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11.11.2013 Feature Article

THE JOURNEY OF SEXUAL ORIENTATION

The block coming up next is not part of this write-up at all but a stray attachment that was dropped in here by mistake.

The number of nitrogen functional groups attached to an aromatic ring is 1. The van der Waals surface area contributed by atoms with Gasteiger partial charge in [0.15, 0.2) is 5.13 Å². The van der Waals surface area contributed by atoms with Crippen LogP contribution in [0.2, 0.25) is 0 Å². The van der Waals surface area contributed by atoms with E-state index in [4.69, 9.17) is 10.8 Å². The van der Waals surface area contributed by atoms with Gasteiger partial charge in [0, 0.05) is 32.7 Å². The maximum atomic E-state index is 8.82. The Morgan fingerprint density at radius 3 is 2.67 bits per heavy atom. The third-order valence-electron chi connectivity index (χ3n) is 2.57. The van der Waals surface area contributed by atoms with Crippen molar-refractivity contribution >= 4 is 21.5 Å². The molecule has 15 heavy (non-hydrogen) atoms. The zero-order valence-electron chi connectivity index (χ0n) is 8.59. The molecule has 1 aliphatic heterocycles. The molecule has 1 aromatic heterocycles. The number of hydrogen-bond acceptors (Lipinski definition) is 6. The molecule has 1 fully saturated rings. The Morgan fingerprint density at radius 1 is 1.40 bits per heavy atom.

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Physiology sets only very broad limits on human sexuality of which most of the enormous variation found among humans must be attributed to the psychological factors of learning and conditioning. Science is yet to substantiate what determines sexual orientation as to whether it happens through transmission on an X-chromosome or through the influence by the hypothalamus. Even though, nothing can change the basic fact that there are two sexes in the human family. Children are going to be born either male or female. If you examine the living creation, you will find that there is usually a way of life that best suits each living thing. For instance, do palm trees or cactus plants flourish in cold northern areas? No, they do best in hot climates. But the Douglas fir thrives best in cooler northern climates. Polar bears do better where it is cold, but giraffes do better where it is warm. True, to an extent living things can adapt to changing conditions. But the farther away they get from the situation that suits them best, the more problems they will have. There are also 'best' conditions in the relationship between a man and a woman. The farther they deviate from these, the more problems they will experience. What should be recognized is that there are fundamental differences between a man and a woman that no amount of talk will change. There is an obvious difference in physical appearance and in the different sexual organs. In addition to the difference in body structure and strength, women go through different physical cycles, such as menstruation and menopause. Hence, we cannot escape the truth of the matter, that there are very basic differences between men and women physically. In fact, scientists can tell, without knowing in advance the sex of a person, whether a body cell belongs to a male or to a female. As one source points out: “All the cells of the body of the man differ from those of the body of the woman.” Also, the genetic code of the human family has firmly locked into it the fact that the male has the more rugged build and is stronger. Since there are such unalterable physical differences between men and women locked into their genetic codes, it should not seem strange that there would also be emotional or psychological differences.